MORISON, Richard (by 1514-56), of London and Cassiobury, Herts.
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Family and Education
b. by 1514, s. of Thomas Morison of Herts. by da. of Thomas Merry of Hatfield, Herts. educ. Cardinal, Oxf. BA 1528. m. lic. 13 Nov. 1546, Bridget, da. of Sir John Hussey, Lord Hussey, 1s. Sir Charles† 2da.; 1 or 2s. illegit., 2 or 3 da. illegit. by Lucy, da. of Thomas Peckham, w. of George Harper of Sutton Valence, Kent and London. Kntd. by 27 July 1550.3
Gent. of the privy chamber 1539; collector, petty customs London 26 Nov. 1545-50; ambassador to Denmark and the Hanse towns 1546-7, to the Emperor 1550-3; j.p. Mdx. 1547; commr. chantries London, Mdx., Westminster 1548, visit Winchester Coll., Oxf. Univ. 1548, relief Mdx. 1550; King’s Councillor 1550.4
Richard Morison’s career began under the aegis of Cardinal Wolsey, as a petty canon at his foundation at Oxford. On graduation Morison left Wolsey’s service to visit Latimer at Cambridge; this break was probably meant only to be temporary as he returned to Oxford in 1529 to complete his degree by ‘determining’, but Wolsey’s fall made it permanent and left Morison’s prospects bleak. He may then have gone with others from Cardinal College to Paris to live in the household of Wolsey’s son, Thomas Winter, but soon he moved to Italy where he lived for several years, learning Italian and studying the Greek classics. Although he had a pension from Winter and was helped by Reginald Pole, these were poverty-stricken times for Morison and in 1533 he sought aid at home, applying to Cranmer for assistance. Apparently nothing came of this and in the following year Morison wrote to Cromwell pointing out the lasting fame to be won by the liberal support of learning. He followed this up with a series of appeals to his friend Thomas Starkey and a reminder to Cromwell that Wolsey, had he been living, would not have allowed him to remain in such mean circumstances; at last Cromwell invited him into his household and in May 1536 Morison set off for England.5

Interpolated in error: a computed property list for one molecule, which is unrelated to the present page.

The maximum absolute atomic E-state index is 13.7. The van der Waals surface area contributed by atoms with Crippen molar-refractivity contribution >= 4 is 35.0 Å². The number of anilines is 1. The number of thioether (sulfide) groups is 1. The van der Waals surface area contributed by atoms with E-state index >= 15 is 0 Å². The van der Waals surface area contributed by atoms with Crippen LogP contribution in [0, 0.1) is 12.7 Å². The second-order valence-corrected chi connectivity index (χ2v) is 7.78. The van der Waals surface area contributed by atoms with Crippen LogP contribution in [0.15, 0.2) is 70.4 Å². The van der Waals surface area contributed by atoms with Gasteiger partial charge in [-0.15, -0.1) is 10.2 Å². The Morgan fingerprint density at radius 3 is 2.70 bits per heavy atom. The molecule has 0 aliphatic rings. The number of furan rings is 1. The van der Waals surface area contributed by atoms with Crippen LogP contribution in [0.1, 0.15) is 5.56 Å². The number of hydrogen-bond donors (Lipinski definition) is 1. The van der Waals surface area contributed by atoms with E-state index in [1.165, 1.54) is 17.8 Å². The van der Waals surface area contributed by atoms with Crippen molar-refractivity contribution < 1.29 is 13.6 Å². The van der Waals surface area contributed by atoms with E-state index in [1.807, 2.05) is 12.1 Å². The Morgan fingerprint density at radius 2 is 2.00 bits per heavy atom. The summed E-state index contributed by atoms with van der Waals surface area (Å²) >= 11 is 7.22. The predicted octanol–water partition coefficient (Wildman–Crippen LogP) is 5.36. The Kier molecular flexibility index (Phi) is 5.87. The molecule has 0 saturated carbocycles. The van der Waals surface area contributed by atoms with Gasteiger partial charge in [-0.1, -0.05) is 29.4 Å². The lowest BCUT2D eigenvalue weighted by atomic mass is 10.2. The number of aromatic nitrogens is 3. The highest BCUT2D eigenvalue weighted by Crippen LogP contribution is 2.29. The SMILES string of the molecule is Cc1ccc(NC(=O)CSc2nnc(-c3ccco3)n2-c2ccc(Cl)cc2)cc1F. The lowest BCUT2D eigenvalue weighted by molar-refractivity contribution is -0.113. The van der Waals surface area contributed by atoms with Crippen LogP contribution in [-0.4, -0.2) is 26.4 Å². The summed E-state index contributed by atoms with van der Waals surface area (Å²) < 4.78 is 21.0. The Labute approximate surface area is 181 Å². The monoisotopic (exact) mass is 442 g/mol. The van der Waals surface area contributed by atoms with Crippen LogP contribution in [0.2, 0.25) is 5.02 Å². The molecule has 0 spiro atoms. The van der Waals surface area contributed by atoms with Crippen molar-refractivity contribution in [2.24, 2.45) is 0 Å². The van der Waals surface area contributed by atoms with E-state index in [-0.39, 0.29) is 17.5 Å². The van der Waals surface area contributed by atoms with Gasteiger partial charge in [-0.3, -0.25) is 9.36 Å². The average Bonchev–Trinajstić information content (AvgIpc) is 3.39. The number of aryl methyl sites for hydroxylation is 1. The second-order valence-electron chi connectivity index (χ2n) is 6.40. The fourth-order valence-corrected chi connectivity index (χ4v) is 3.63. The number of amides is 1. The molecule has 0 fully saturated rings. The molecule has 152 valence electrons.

Morison had offered to stock a library with books in return for Cromwell’s help and his first tasks were to write an answer to John Cochlaeus’s attack on Bishop Sampson for defending the royal supremacy and to make an abstract of Pole’s treatise on the divorce— ‘Mr. Traitor Pole’s book’ as Morison described it, probably anxious to dissociate himself from his former benefactor. In the autumn of 1536 attention was diverted to rebellion in England, and Morison in quick succession wrote two tracts, A Lamentation in whiche is shewed what Ruyne and destruction cometh of seditious rebellyon and A Remedy for Sedition, both in print before the end of the year. Although the author’s name did not appear on either, they were a personal triumph for Morison, and established his reputation as a government propagandist. During the next three years he wrote a discourse on the commonwealth and a treatise on the seven sacraments, drafted a statement of English views on a general council, published his answer to Cochlaeus under the title Apomaxis and a translation of the Epistle of Sturmius and, after the execution of the Marquess of Exeter, justified the King’s action in An Invective against the great and detestable vice, treason printed by Thomas Berthelet, the royal printer, early in 1539.6
Morison’s talents were also employed in the House of Commons. Cromwell, preparing a ‘tractable’ Parliament in 1539, told Henry VIII that he had nominated Morison for election, probably for a borough. Before the Parliament met in April Morison completed An Exhortation to styrre all Englyshemen to the defence of theyr countreye, and during the session (his draft amended by Cromwell) he urged a generous grant of money to save England from the enemies of God and the King. A fortnight before it opened he became a gentleman of the privy chamber; he had earlier been embarrassed by the receipt of congratulatory letters following a premature rumour of this appointment. He attended the reception of Anne of Cleves at Calais and Blackheath. But the new marriage and the German alliance it was supposed to cement proved the downfall of its devisor, Cromwell, and Morison was once again left without a patron.7